I always thought of myself as a Christian. Growing up, I went to church sporadically. So, if someone asked, I would have said, "Yeah, I'm a Christian."
I met my husband Casey while we were in college at Texas A&M. We were in a co-ed service fraternity together and got married half-a-year after I graduated with a Chemical Engineering degree.
I became pregnant with Kallie 5 years later and we started going to church in hopes of raising a kid with good values.
We felt we were leading a good life. We had great jobs, kids and a church.
But I was overwhelmed and divided between work and my kids.
Casey would say I was "obsessive-explosive." I was so stressed but pretended I was okay. But then something would happen, like the price of health insurance going up, and it would just send me into a panic.
I would snap and start crying and talking about all these things I was worried about. Casey would just stare at me.
Casey's ex-boss was emceeing an event on work-life balance. He forwarded the invitation to us and Casey asked me if I wanted to go.
At the end the event there was a survey that asked, "Would you like to learn more about family/life balance?" And I thought, "Of course I would, that is the whole point of the stage of life I am in: trying to balance family and work."
I expected to get on an e-mail list to go to other seminars. When Kay Scheffelin (a staff member with Priority Associates called me to follow-up, I remembered meeting her at the event and said, "Sure, I'll meet you for coffee."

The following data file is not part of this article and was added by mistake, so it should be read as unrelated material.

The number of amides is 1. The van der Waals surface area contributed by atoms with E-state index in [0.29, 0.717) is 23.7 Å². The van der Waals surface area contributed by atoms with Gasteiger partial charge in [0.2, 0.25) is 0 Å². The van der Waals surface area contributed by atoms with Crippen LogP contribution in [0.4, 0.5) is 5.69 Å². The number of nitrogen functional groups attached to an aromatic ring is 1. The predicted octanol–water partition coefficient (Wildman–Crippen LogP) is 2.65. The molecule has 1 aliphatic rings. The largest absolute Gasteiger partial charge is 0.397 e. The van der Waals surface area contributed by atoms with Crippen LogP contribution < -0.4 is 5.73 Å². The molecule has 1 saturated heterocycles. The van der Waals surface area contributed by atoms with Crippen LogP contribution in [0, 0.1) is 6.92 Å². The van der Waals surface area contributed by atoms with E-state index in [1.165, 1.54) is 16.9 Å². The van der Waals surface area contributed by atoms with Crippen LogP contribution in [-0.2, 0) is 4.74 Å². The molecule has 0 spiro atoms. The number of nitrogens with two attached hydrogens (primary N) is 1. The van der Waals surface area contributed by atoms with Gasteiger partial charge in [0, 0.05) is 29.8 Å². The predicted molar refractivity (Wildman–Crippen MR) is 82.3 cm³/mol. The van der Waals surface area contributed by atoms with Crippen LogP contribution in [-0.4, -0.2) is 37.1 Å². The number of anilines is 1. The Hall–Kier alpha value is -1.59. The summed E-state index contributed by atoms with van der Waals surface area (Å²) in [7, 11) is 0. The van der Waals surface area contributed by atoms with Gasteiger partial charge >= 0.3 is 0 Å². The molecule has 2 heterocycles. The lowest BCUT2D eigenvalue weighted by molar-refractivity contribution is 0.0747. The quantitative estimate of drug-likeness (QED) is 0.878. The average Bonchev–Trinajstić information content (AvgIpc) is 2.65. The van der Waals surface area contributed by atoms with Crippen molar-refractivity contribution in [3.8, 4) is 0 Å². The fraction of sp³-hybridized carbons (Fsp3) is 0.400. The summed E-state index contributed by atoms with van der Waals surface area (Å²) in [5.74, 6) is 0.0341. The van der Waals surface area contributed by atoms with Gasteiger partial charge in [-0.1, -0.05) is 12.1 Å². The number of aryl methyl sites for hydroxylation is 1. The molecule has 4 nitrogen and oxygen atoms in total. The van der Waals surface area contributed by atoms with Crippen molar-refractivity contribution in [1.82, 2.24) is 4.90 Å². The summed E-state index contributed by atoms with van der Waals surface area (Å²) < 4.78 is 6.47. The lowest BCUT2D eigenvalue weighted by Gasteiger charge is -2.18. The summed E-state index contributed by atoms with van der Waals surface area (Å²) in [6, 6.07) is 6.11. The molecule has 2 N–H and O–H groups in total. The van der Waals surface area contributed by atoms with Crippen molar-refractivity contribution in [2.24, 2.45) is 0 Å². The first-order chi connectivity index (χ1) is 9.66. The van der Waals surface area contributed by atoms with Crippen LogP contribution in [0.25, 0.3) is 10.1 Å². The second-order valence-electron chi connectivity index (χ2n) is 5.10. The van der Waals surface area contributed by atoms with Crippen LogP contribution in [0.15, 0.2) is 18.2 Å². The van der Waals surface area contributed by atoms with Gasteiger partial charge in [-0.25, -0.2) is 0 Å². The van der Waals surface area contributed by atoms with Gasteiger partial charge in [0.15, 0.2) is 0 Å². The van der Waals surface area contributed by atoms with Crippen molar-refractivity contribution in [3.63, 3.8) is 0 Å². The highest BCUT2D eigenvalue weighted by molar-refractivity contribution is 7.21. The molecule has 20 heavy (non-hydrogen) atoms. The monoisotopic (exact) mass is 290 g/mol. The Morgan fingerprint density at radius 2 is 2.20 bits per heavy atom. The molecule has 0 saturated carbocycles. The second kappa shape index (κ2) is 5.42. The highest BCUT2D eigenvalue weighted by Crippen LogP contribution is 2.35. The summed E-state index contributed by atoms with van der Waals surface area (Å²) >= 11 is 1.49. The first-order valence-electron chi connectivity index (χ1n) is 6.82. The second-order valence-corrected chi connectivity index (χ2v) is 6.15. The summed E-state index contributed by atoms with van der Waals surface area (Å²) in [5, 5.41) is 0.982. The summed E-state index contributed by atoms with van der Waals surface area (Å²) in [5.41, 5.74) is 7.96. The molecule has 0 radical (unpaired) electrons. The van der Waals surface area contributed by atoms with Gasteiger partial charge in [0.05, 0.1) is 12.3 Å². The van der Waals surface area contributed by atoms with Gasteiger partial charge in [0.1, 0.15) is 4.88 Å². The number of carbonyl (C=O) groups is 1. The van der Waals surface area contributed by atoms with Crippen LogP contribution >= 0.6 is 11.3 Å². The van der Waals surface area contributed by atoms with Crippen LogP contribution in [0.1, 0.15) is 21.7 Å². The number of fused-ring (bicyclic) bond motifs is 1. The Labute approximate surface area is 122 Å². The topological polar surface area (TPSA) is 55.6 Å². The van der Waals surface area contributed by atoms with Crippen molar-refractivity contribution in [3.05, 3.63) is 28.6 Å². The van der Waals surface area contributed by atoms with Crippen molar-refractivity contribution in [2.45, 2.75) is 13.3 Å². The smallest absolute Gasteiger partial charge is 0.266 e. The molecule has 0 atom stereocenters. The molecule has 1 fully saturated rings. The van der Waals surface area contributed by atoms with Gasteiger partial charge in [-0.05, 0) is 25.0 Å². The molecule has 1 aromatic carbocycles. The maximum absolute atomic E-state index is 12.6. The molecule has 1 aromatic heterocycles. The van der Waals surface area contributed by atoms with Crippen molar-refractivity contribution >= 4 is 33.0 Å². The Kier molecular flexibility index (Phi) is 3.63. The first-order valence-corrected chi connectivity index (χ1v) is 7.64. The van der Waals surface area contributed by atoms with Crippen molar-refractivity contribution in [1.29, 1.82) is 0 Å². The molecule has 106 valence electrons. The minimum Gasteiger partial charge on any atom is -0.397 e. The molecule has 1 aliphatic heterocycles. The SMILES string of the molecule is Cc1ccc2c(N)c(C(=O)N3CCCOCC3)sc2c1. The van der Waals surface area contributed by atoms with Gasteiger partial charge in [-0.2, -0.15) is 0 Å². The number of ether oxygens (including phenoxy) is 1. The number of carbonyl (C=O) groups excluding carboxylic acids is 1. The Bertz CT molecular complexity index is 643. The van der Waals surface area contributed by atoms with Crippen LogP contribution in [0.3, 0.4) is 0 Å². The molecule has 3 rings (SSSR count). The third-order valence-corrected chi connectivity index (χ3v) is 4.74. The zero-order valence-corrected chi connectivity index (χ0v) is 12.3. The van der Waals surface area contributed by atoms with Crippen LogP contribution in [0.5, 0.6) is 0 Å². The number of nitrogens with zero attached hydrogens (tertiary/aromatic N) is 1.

We met at a local coffee shop where Kay went over the principles of Christianity in a booklet called "A Guide to Your Most Important Investment."
No one had ever explained to me the things Kay did. As she was talked, it dawned on me, "I guess I am not a Christian. I believed that Jesus died on the cross; I didn't know it was for me."
Before I thought I was a Christian because of things like being in a service fraternity. But Kay clarified that accepting Christ is not so much a feeling as a decision, an act of the will.
Everything Kay was saying made sense, but told her I wanted think about it before I made a decision. So I took my dog for a walk the next day and thought about what she said.
I realized that I was the only one holding me back from having a relationship with God. So I asked God to take control of the throne of my life.
After becoming a Christian I started meeting with Kay once a week and she helped me grow spiritually. Before I was trying to portray that I had it all together. But now, my insides are not churning anymore.
This month, Casey and I are going start leading "Foundations" (a Campus Crusade Bible study) at our church. I hope it puts more focus on Christ and what He has done for us. If someone in our group isn't a Christian I would love them to truly accept Christ like I did.
Kim Conner owns a franchise called Computer Explorers which does technology education. She lives in Austin, Texas, with her husband Casey and children Kalli and Cody. As a family, they enjoy boating and snow skiing. Kim likes to read, teaching kids, traveling and being with friends and family.
When we put words to the hard parts of our stories, we can give those around us a new picture of who Jesus is.
“... instead of having [people] accept me for who I was, I tried to change into the person I thought they wanted me to be.”
“I would go to the bathrooms at school and have panic attacks, but no one would know...” One day, Kaitlin realized God provides a way out of paralyzing anxiety.
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